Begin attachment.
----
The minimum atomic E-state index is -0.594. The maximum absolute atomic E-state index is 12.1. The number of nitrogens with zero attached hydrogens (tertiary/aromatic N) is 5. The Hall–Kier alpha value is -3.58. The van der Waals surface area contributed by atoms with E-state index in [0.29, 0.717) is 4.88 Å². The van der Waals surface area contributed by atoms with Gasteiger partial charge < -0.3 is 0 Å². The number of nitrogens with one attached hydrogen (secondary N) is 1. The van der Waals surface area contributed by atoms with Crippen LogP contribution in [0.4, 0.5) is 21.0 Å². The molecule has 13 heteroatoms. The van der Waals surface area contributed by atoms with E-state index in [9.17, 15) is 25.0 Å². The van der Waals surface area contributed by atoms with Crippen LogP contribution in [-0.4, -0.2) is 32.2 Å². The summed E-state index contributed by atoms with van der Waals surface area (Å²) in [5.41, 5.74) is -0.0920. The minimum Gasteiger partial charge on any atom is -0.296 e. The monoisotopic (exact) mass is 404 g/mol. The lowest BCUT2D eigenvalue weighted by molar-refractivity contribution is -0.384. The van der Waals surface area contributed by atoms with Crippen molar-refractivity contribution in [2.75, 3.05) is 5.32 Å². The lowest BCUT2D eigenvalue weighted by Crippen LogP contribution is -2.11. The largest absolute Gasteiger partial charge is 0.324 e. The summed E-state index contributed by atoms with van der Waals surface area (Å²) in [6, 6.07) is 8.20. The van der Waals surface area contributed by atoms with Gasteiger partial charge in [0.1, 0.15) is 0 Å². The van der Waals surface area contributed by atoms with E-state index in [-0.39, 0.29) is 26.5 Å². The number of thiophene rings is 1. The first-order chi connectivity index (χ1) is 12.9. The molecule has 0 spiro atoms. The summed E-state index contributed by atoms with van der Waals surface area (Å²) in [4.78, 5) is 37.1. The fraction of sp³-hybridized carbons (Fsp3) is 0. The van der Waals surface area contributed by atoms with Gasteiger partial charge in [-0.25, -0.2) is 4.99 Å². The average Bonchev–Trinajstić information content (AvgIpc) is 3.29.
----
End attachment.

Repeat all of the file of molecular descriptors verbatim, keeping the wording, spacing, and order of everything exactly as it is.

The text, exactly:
The minimum atomic E-state index is -0.594. The maximum absolute atomic E-state index is 12.1. The number of nitrogens with zero attached hydrogens (tertiary/aromatic N) is 5. The Hall–Kier alpha value is -3.58. The van der Waals surface area contributed by atoms with E-state index in [0.29, 0.717) is 4.88 Å². The van der Waals surface area contributed by atoms with Gasteiger partial charge < -0.3 is 0 Å². The number of nitrogens with one attached hydrogen (secondary N) is 1. The van der Waals surface area contributed by atoms with Crippen LogP contribution in [0.4, 0.5) is 21.0 Å². The molecule has 13 heteroatoms. The van der Waals surface area contributed by atoms with E-state index in [9.17, 15) is 25.0 Å². The van der Waals surface area contributed by atoms with Crippen LogP contribution in [-0.4, -0.2) is 32.2 Å². The summed E-state index contributed by atoms with van der Waals surface area (Å²) in [5.41, 5.74) is -0.0920. The minimum Gasteiger partial charge on any atom is -0.296 e. The monoisotopic (exact) mass is 404 g/mol. The lowest BCUT2D eigenvalue weighted by molar-refractivity contribution is -0.384. The van der Waals surface area contributed by atoms with Crippen molar-refractivity contribution in [2.75, 3.05) is 5.32 Å². The lowest BCUT2D eigenvalue weighted by Crippen LogP contribution is -2.11. The largest absolute Gasteiger partial charge is 0.324 e. The summed E-state index contributed by atoms with van der Waals surface area (Å²) in [6, 6.07) is 8.20. The van der Waals surface area contributed by atoms with Gasteiger partial charge in [0.1, 0.15) is 0 Å². The van der Waals surface area contributed by atoms with E-state index in [-0.39, 0.29) is 26.5 Å². The number of thiophene rings is 1. The first-order chi connectivity index (χ1) is 12.9. The molecule has 0 spiro atoms. The summed E-state index contributed by atoms with van der Waals surface area (Å²) in [4.78, 5) is 37.1. The fraction of sp³-hybridized carbons (Fsp3) is 0. The van der Waals surface area contributed by atoms with Gasteiger partial charge in [-0.25, -0.2) is 4.99 Å². The average Bonchev–Trinajstić information content (AvgIpc) is 3.29.